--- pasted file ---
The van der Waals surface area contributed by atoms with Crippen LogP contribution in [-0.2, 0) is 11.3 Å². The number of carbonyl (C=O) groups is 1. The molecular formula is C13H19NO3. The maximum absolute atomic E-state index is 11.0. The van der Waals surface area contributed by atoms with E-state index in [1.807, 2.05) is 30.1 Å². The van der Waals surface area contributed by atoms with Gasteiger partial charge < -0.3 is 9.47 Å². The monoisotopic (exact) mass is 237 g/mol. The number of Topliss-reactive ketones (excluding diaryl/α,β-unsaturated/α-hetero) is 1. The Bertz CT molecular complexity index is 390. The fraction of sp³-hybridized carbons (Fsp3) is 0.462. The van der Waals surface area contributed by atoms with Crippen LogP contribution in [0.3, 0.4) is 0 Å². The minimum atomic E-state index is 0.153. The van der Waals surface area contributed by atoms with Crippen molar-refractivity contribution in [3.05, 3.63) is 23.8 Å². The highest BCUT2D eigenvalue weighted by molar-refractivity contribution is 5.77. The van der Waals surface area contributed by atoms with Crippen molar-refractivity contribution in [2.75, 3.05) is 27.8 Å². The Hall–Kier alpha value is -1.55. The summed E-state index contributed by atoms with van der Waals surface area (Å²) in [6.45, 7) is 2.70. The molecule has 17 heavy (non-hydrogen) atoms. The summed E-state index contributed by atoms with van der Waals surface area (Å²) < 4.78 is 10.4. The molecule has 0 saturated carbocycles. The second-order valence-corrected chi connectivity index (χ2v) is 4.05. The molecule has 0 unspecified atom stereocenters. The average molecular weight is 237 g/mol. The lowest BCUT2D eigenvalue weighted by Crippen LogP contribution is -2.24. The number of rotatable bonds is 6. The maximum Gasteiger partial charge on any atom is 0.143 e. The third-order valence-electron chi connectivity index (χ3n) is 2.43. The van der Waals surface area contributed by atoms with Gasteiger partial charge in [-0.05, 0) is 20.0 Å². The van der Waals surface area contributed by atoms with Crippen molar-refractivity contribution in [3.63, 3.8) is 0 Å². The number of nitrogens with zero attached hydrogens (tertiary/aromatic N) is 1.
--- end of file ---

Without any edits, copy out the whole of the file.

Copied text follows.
The van der Waals surface area contributed by atoms with Crippen LogP contribution in [-0.2, 0) is 11.3 Å². The number of carbonyl (C=O) groups is 1. The molecular formula is C13H19NO3. The maximum absolute atomic E-state index is 11.0. The van der Waals surface area contributed by atoms with E-state index in [1.807, 2.05) is 30.1 Å². The van der Waals surface area contributed by atoms with Gasteiger partial charge < -0.3 is 9.47 Å². The monoisotopic (exact) mass is 237 g/mol. The number of Topliss-reactive ketones (excluding diaryl/α,β-unsaturated/α-hetero) is 1. The Bertz CT molecular complexity index is 390. The fraction of sp³-hybridized carbons (Fsp3) is 0.462. The van der Waals surface area contributed by atoms with Crippen LogP contribution in [0.3, 0.4) is 0 Å². The minimum atomic E-state index is 0.153. The van der Waals surface area contributed by atoms with Crippen molar-refractivity contribution in [3.05, 3.63) is 23.8 Å². The highest BCUT2D eigenvalue weighted by molar-refractivity contribution is 5.77. The van der Waals surface area contributed by atoms with Crippen molar-refractivity contribution in [2.75, 3.05) is 27.8 Å². The Hall–Kier alpha value is -1.55. The summed E-state index contributed by atoms with van der Waals surface area (Å²) in [6.45, 7) is 2.70. The molecule has 17 heavy (non-hydrogen) atoms. The summed E-state index contributed by atoms with van der Waals surface area (Å²) < 4.78 is 10.4. The molecule has 0 saturated carbocycles. The second-order valence-corrected chi connectivity index (χ2v) is 4.05. The molecule has 0 unspecified atom stereocenters. The average molecular weight is 237 g/mol. The lowest BCUT2D eigenvalue weighted by Crippen LogP contribution is -2.24. The number of rotatable bonds is 6. The maximum Gasteiger partial charge on any atom is 0.143 e. The third-order valence-electron chi connectivity index (χ3n) is 2.43. The van der Waals surface area contributed by atoms with Gasteiger partial charge in [-0.05, 0) is 20.0 Å². The van der Waals surface area contributed by atoms with Crippen molar-refractivity contribution in [3.63, 3.8) is 0 Å². The number of nitrogens with zero attached hydrogens (tertiary/aromatic N) is 1.